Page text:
The culinary mind that brought 4 Rivers Smokehouse to Central Florida will cook up a new fried chicken haven in Winter Park by next month.
John Rivers will open The Coop for business in mid-April, serving up classic southern comfort food at a remodeled location on the southwest corner of Morse Boulevard and Pennsylvania Avenue.
The Coop allows Rivers to create something new while maintaining the fun, homey feel of his original smokehouse, he said.
“This gave me the chance to develop close to a hundred new recipes,” Rivers said. “… Putting together a menu is like making a piece of art. You put a couple things and a couple colors on there and see how they mix and match.”
“It gave me a chance to create again, and I’ve absolutely enjoyed every moment of it.”
Rivers’ newest endeavor leaves the smoker at home and sports a line of deep fryers instead, placing chicken at the forefront of the menu. Other dishes include grits, shrimp and oyster po’ boys, collard greens, beef stew, fried catfish, okra and shrimp perloo, an old cousin of jambalaya.
It all happens inside a red cinder-block building with hardwood floors, mismatched tables and chairs, and a side room with wide-open windows and a wood painted ceiling, giving it the look of a back porch.
“The main point is to feel at home, it’s to feel that family environment and that family tone,” said The Coop general manager John Hufferd, who started at the 4 Rivers location in Winter Park more than three years ago.
“It’s grandma’s house.”
The 4 Rivers franchise that launched Rivers to barbecue stardom continues to rapidly expand, adding locations in Gainesville and Jacksonville last year. A new smokehouse under construction in east Orlando near UCF will be the chain’s fifth location.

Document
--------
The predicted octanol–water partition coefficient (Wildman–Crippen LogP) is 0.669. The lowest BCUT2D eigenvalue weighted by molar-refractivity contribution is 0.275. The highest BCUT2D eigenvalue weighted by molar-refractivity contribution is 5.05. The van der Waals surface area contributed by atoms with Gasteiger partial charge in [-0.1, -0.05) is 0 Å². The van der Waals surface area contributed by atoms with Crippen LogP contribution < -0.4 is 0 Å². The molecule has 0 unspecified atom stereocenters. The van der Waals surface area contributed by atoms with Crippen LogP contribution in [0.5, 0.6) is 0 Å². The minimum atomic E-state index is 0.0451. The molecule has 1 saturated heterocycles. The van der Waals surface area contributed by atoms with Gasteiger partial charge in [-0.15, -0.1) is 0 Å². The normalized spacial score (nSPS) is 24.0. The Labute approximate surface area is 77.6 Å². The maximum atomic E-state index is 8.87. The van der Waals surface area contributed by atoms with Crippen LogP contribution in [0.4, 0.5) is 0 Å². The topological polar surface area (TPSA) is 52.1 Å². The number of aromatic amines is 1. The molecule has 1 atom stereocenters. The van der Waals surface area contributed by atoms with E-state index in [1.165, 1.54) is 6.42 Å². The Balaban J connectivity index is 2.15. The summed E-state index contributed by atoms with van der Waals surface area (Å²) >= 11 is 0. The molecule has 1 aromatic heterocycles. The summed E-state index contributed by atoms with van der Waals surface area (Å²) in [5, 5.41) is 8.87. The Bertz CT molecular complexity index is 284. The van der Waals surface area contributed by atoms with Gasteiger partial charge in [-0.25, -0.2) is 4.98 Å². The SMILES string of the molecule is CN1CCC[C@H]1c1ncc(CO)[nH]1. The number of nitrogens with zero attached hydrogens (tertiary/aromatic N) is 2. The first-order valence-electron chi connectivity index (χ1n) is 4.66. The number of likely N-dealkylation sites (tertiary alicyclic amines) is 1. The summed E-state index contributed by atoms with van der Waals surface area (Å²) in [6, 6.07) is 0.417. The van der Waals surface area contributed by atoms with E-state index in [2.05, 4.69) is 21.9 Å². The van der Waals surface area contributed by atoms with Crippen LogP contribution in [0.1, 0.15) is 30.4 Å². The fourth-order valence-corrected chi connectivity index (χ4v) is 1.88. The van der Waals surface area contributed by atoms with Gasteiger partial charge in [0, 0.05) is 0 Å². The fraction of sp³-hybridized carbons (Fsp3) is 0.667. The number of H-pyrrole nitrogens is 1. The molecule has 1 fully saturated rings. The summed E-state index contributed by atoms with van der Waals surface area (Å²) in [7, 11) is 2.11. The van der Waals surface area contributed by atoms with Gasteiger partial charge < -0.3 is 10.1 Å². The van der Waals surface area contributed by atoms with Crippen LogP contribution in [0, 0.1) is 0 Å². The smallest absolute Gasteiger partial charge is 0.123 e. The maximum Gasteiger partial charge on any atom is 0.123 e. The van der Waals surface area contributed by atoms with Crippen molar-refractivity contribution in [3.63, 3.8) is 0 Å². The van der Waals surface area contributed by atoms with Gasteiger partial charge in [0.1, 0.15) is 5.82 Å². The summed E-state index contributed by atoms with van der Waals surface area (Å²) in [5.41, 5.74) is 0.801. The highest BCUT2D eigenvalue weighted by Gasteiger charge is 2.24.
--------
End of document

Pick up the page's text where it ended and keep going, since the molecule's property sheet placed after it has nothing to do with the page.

Lines of hungry locals snake out the door on a daily basis – just a glimpse of the food’s cult following.
A new eatery from the mind of 4 Rivers would surely thrive, Winter Park resident Julie Garner said.
“If John Rivers is involved, it’s going to be very successful,” said Garner, finishing her meal outside 4 Rivers’ Winter Park location.
“He has the Midas touch when it comes to restaurants.”
Longwood resident and 4 Rivers fan Michael Burns saw a home-style eat station as a perfect transition from the barbecue chain.
“It’s always good to have some southern comfort food,” Burns said.
The Coop comes to Winter Park as one of the newest restaurants defined as “fast food” under the city’s zoning regulations, or a location where customers pay before eating and bus their own tables, among other criteria.
City Commissioners passed an ordinance last September that banned eating establishments along Park Avenue that fell under that category – a response to the voiced disapproval from merchants and residents over Firehouse Subs and BurgerFi joining the city’s downtown.
“At the end of the day I think there was real concern from Park Avenue and some of the merchants and landowners along there,” Mayor Ken Bradley said. “I don’t know that there was a particular outcry from any more residents than there ever is an outcry from anything else.”
“Those who are passionate are passionate about everything and those who aren’t don’t seem to be passionate about anything and accept where Winter Park is going.”
There’s still plenty of room for everyone in Winter Park when it comes to food, even if there’s a great emphasis on fine dining, Rivers said.
“The climate and expectation of the quality of food in Winter Park demands from the customer base that you’ve got to produce exceptionally tasting food,” Rivers said. “There’s an opportunity to provide exceptionally good tasting food at a more attainable price point, and that’s exactly what we do at the smokehouse.”
Rivers still remembers the humble beginnings of 4 Rivers Smokehouse as it steadily climbed – a journey that he gets to relive all over again with The Coop, one plate at a time.
“People forget that when we opened the smokehouse back in 2009, my number one goal was just to make enough money to pay the bills,” Rivers said. “It was a brand new concept and a brand new idea.”
“I think people just assume and expect The Coop to grow as exponentially quick as the smokehouse has, but it’s the same goal: I want to open it and you’ve got to pour attention and time and focus into making it exceptional.”